'Getting wickets and preaching a good sermon are for me equally rare'

02 November 2006

For sheer sustained tension, high drama, extraordinary performances and sportsmanship it has been the most moving and nerve-wrecking summer of sport. It has been the most incredible series of cricket I can ever recall watching, and I am impressed that so many judges more knowledgeable than I have said exactly that.

I keep hearing people talking about the tragedy of cricket being lost from terrestrial television, but I wonder if I am alone in being grateful that at least it might mean our being spared the agony of the last few weeks [of the Test series] - neither my family nor I could face it.

The last day of the final Test was altogether too much for me. I had to go and play golf instead, and when I had finished 18 holes and the match was not yet over, had to go and play another nine. It was the only way to survive; but my knees have been complaining ever since.

To me the cricketers are true heroes - for being able to produce wonderful feats in the face of such unremitting tension, which has always seemed to me the true test of a sportsman or woman.

I am, I suppose, the living embodiment of Andy Warhol's "famous for 15 minutes". An undistinguished career in and around the Cambridge and Oxford sides of the mid-1970s was changed by one singularly fortunate wicket, when Geoffrey Boycott, on 0, kindly donated his wicket to me in the first over of a match against Yorkshire.

It was such a fluke, that Alan Gibson, writing in The Times, attributed it
to "countless hours of extempore prayer in Wycliffe chapel the night before" . In fact, when Boycott hit the ball back to me - he was caught and bowled - I genuinely thought it was a bump ball, which prompted Gibson to write the following day: "This is just the sort of pusillanimity which is getting the Church of England such a bad name."

I no longer play cricket myself. Advancing years, increasing weight, and dodgy knees (I have lost three out of four cartilages) have made it all but impossible. But my eight-year-old son Daniel has fallen in love with the game, and press-gangs me into bowling at him, batting against him in the garden - what an incredible privilege it is to have such wonderful vicarage gardens!

It is sad to see the state into which school sport has fallen in many of our state schools. I say this as someone who had the fortune of playing cricket at school. But I am full of admiration for the way that so many local clubs have taken up the challenge. Daniel is part of a local club that has better facilities and coaching than I ever had at the same age. Although it is a relatively small rural community, they have players representing the county, Gloucestershire, at different age groups, and a former county player regularly comes to coach them. And I have no doubt there are many youngsters out there longing to be the new Freddy Flintoff.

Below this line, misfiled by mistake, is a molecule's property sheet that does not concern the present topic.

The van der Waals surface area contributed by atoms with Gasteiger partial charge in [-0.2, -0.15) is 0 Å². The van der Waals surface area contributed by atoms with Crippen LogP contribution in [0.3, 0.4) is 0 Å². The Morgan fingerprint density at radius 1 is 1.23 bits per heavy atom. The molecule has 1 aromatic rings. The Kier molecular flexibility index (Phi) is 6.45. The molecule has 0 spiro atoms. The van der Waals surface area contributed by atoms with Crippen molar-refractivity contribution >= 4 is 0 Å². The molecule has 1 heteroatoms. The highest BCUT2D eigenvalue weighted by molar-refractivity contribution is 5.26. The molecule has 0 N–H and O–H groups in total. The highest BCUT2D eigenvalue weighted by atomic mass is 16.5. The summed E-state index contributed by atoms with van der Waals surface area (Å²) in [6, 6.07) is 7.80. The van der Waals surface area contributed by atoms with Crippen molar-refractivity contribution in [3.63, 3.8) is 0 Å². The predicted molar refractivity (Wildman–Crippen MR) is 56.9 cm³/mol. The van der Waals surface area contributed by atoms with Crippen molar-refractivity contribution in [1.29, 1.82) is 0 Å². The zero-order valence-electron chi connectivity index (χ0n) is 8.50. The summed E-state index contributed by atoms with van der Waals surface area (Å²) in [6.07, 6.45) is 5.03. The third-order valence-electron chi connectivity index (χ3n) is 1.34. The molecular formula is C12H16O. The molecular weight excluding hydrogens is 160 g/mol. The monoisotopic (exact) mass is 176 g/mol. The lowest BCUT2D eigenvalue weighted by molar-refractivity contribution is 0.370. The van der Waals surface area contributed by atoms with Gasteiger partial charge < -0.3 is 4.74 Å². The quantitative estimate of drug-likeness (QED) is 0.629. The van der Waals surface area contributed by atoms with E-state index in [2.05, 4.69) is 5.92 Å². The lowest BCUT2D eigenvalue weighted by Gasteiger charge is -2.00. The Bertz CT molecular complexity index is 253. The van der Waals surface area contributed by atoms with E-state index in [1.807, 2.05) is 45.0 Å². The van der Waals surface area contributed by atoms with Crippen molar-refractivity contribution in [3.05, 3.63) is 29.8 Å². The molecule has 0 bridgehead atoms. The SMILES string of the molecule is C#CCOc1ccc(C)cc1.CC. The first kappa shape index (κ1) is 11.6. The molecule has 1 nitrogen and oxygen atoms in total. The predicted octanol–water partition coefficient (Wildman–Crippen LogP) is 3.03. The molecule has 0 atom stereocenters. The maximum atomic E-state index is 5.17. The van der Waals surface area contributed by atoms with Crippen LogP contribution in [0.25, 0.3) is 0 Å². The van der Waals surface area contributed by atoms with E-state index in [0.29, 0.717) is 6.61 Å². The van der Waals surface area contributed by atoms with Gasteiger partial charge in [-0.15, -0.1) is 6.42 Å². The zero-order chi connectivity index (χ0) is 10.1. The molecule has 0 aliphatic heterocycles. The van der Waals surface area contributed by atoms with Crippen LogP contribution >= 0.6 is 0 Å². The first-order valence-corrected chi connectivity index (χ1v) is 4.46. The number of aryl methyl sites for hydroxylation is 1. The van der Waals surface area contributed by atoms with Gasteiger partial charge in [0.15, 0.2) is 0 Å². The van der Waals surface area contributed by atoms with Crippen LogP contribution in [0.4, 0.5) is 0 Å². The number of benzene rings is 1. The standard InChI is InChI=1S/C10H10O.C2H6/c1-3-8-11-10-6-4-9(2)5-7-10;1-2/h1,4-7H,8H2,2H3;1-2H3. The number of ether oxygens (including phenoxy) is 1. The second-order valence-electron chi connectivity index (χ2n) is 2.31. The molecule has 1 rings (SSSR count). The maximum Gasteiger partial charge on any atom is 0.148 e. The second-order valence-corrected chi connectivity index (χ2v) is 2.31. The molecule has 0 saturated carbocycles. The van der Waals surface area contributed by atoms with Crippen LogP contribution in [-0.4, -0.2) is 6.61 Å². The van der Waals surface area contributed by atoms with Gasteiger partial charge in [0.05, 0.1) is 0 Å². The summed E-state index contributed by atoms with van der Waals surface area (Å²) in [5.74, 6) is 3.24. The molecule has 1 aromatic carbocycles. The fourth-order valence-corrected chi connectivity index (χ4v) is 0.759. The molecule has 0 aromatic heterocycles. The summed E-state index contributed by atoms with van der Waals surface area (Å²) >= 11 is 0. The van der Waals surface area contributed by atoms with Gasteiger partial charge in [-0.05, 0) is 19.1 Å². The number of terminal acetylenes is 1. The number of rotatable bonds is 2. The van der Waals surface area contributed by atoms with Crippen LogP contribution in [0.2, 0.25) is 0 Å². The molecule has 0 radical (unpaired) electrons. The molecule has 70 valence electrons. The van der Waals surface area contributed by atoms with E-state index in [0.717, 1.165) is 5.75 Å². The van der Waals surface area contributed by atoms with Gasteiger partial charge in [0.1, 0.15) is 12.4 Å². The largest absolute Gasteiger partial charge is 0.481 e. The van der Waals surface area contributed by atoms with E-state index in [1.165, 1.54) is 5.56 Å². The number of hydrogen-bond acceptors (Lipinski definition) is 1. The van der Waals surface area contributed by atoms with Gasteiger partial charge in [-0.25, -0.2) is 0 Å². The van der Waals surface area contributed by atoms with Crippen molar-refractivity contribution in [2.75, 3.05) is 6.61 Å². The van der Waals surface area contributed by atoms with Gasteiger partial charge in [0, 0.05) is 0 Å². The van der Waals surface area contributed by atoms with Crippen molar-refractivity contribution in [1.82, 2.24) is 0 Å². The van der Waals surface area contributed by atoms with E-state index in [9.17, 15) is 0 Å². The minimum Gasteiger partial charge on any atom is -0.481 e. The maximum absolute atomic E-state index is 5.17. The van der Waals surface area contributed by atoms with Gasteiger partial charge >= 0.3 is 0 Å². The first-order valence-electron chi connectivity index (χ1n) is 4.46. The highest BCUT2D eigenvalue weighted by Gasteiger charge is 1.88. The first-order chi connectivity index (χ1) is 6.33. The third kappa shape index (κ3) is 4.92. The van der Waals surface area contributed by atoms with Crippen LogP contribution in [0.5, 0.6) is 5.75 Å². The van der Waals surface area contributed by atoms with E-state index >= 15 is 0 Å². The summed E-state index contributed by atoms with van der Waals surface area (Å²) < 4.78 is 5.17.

Getting wickets and preaching a good sermon for me are equally surprising and equally rare.

I find I return more and more to the classics of previous ages. So many of the books on the Christian market these days are either lightweight (and I can hardly talk, since I wrote one myself) or well researched but ultimately unsatisfying, even self-centred how-to books - how to grow your church, have a happy marriage, make the most of your gifts, etc. Particular favourites are anything by J. C. Ryle, and Charles Spurgeon.

This summer I had a sabbatical, my first in almost 25 years of ordained ministry. I read two very different books on church, the C of E's Mission-shaped Church (Church House, 2004) and Philip Ryken's City on a Hill (Moody, 2003).

In all honesty, I found the contrast painful. Although the former is full of ideas for making church more "relevant", some of them undoubtedly useful and interesting, it never really grappled with the question of what the gospel is. It all seemed so desperately pragmatic. I searched
the index and was horrified to discover no reference to preaching, and none to prayer. Do they no longer matter?

I got married relatively late in life, at 38, and have always argued that it is the best way. If she is the right girl - as Gillian absolutely is - she is worth waiting for. If not, then you have got less long to live with her. Gillian and the family (Bethan, Daniel, and Anna) are so central to what we do here, they provide so many links with the community, and a human face to the ministry, that I cannot imagine doing without them.

My childhood ambitions were to play cricket and football for England.

The choice of a life partner and the choice of a vocation are probably the most important I have made. Although, to be honest, neither really seemed like choices so much as recognitions of the inevitable.

My biggest regret is people I have let down by not being a better friend to them.

I would like to be remembered as someone whom God used to bring others to a living faith, and prepare them for eternity.

There have been too many memorable sermons to mention, but it was one by the late David Watson at Cambridge on 11 November 1973 that changed my life.

The greatest person I have ever had the privilege of meeting is John Stott. His influence upon the Church of England over the last 50 years has been incalculable, and his godliness and wisdom set him apart as a true man of God.

My favourite parts of the Bible are the Psalms, and Paul's farewell to the Ephesian elders in Acts 20.

I last got angry about the cricket, and I feel happiest when all the family are on form.

My favourite fair-trade product is tea, and I am a Mac-addict (computers, that is).

I would most like to get locked in a church with someone with the key.

The annual Cricket Society service will be held this Sunday at St Mary' s, Horsham, West Sussex, at 11.15 a.m.

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